Eden Creamery, LLC finds itself as the defendant in a proposed class action lawsuit filed in New York in which the plaintiff alleges the company’s famed Halo Top-brand ice cream is not, in fact, ice cream at all. According to the 14-page complaint, Halo Top, if anything, is “light ice cream,” a distinct product type not to be confused with bona fide ice cream.
Filed in New York federal court, the lawsuit centers on the images used on Halo Top’s labels, in particular the depictions of ice cream and the color yellow, which the complaint says consumers associate “with butter and cream, because of the milk produced by pasture-raised and forage-eating cows.”
“These images reinforce consumers’ expectations that the Products will be ice cream as opposed to the purported light ice cream,” the suit reads, noting that the “standard identity” for true ice cream requires it to “not contain less than ten percent milkfat.”
The case charges Halo Top does not comply with federal product labeling standards in that the “light ice cream” descriptor must, by law, be principally displayed on the front panel of the label in bold type in a size “reasonably related to the most prominent printed matter” on the product’s label. From the lawsuit:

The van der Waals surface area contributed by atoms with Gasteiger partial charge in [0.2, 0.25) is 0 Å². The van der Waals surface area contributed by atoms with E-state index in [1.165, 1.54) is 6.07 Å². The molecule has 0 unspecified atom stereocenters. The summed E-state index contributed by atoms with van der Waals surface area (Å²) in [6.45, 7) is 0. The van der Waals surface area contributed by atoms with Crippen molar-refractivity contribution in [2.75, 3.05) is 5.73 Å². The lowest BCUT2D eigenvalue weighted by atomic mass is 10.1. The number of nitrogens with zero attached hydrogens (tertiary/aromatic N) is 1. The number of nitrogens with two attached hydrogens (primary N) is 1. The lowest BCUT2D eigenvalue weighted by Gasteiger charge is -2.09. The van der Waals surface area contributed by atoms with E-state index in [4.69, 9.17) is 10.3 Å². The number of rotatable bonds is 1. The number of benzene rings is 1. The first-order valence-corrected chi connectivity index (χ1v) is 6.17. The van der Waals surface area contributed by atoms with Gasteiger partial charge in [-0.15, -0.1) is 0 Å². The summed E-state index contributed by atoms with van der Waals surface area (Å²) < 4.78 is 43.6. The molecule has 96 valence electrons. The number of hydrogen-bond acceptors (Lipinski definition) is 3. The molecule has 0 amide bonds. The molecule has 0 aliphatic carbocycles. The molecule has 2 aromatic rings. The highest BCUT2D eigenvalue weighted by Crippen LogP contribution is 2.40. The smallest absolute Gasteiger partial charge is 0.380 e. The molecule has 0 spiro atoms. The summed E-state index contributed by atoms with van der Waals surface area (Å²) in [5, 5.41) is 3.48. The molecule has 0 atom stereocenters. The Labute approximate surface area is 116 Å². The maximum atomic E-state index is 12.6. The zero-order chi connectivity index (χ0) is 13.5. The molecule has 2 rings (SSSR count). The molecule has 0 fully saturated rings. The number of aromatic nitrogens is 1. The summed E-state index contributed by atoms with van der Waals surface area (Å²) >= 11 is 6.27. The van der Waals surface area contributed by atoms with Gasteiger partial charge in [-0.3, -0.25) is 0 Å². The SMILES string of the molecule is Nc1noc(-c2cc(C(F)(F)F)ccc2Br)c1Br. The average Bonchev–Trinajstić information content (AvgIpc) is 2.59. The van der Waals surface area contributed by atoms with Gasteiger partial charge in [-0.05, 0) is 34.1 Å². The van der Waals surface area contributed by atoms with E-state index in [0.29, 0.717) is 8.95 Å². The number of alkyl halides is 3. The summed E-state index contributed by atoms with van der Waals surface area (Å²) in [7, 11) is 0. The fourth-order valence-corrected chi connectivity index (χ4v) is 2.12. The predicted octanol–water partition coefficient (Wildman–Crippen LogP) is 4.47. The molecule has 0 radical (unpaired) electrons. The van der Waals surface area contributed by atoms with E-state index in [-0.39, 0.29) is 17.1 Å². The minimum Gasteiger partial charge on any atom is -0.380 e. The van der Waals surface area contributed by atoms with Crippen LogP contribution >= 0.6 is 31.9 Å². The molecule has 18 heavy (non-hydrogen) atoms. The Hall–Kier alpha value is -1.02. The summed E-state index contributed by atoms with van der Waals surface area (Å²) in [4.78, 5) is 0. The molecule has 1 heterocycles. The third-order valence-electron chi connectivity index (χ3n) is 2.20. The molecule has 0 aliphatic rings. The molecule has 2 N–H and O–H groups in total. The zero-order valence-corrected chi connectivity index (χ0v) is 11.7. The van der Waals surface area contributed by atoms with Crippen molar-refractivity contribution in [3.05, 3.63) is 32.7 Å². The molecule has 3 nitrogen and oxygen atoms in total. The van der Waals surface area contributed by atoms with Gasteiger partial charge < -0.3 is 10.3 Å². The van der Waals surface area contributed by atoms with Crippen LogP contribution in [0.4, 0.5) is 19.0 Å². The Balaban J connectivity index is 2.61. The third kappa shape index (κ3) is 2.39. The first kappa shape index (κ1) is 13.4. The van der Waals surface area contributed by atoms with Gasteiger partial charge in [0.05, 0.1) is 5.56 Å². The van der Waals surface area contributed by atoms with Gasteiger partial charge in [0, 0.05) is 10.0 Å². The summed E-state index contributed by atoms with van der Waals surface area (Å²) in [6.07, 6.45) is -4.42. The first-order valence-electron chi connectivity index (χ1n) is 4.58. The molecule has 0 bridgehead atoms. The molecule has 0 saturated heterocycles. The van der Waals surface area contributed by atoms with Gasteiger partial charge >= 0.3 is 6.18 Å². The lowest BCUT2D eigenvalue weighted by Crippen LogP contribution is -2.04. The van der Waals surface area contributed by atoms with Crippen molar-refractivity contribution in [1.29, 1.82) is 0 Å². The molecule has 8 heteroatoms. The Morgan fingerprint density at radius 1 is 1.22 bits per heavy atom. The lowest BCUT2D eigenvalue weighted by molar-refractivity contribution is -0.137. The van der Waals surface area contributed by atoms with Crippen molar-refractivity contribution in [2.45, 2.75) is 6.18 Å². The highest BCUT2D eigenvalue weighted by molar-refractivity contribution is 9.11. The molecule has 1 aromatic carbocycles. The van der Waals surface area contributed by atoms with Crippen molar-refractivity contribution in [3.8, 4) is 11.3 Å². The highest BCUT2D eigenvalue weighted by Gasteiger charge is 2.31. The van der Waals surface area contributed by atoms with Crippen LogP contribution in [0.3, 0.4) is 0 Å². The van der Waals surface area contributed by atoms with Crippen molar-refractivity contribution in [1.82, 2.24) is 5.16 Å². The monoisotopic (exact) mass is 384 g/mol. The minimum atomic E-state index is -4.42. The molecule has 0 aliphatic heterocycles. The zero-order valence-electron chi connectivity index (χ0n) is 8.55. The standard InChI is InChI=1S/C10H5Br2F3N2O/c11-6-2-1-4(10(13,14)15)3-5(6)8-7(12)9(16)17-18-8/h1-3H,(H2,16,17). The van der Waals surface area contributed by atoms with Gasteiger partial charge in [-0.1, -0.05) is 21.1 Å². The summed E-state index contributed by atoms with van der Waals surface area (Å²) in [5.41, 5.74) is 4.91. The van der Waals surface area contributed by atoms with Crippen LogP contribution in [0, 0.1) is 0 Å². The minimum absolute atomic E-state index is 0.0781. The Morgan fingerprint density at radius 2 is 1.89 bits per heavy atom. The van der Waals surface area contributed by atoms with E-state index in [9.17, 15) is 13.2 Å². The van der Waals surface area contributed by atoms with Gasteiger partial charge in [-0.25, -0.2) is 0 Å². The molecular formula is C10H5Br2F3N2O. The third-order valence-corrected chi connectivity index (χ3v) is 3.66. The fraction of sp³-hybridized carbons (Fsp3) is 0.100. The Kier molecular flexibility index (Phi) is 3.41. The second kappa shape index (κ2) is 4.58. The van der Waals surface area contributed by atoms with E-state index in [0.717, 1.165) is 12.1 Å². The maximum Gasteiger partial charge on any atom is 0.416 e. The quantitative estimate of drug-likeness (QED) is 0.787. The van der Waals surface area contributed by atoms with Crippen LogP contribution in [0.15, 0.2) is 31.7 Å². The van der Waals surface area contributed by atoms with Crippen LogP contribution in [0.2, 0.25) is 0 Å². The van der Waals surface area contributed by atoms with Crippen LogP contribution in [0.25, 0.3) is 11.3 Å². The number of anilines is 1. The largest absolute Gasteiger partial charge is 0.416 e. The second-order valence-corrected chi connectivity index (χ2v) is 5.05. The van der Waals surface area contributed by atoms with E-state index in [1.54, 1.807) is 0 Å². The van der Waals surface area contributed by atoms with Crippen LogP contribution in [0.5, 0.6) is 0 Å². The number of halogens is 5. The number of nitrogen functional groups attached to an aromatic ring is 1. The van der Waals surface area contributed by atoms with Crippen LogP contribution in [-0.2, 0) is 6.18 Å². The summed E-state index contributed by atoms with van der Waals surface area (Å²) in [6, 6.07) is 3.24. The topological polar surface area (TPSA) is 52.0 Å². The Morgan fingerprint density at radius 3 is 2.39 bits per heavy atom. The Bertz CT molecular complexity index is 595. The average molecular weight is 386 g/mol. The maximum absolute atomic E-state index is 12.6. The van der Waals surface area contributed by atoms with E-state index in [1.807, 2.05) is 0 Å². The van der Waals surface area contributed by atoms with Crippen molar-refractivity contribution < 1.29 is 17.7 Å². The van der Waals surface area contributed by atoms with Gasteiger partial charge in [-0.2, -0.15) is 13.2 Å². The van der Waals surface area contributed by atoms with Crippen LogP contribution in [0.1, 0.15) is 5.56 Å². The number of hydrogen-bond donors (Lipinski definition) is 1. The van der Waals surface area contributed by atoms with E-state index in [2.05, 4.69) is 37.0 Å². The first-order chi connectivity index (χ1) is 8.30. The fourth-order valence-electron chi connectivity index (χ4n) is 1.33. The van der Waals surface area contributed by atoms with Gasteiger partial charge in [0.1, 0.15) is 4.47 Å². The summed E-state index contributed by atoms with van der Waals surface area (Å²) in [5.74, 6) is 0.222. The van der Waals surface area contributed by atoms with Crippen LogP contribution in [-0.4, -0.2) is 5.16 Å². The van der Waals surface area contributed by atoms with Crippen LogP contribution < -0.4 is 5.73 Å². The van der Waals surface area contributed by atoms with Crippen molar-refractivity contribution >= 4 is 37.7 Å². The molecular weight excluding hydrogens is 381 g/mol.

“The Products do not comply with the requirements because ‘light ice cream’ is (1) present in a miniscule font, (2) off to the lower right of the label, away from the brand name and flavor, (3) in a color pattern which causes it to be difficult to see based on the background color, (4) in an area of the container prone to ice or condensed water obstructing it and (5) no reference foods are indicated next to the ‘light ice cream’ text nor anywhere else on the label.”
As far as Halo Top’s ingredients are concerned, the lawsuit claims that aspect of the product doesn’t pass muster either, as Halo Top contains inulin, a microcrystal contributor, and erythritol, a sugar alcohol the lawsuit says allows for ice cream products to “be chilled to lower temperatures” to achieve a desired texture.
The lawsuit seeks to cover a class of consumers nationwide, as well as a New York-specific subclass, who bought Halo Top products within the applicable statute of limitations.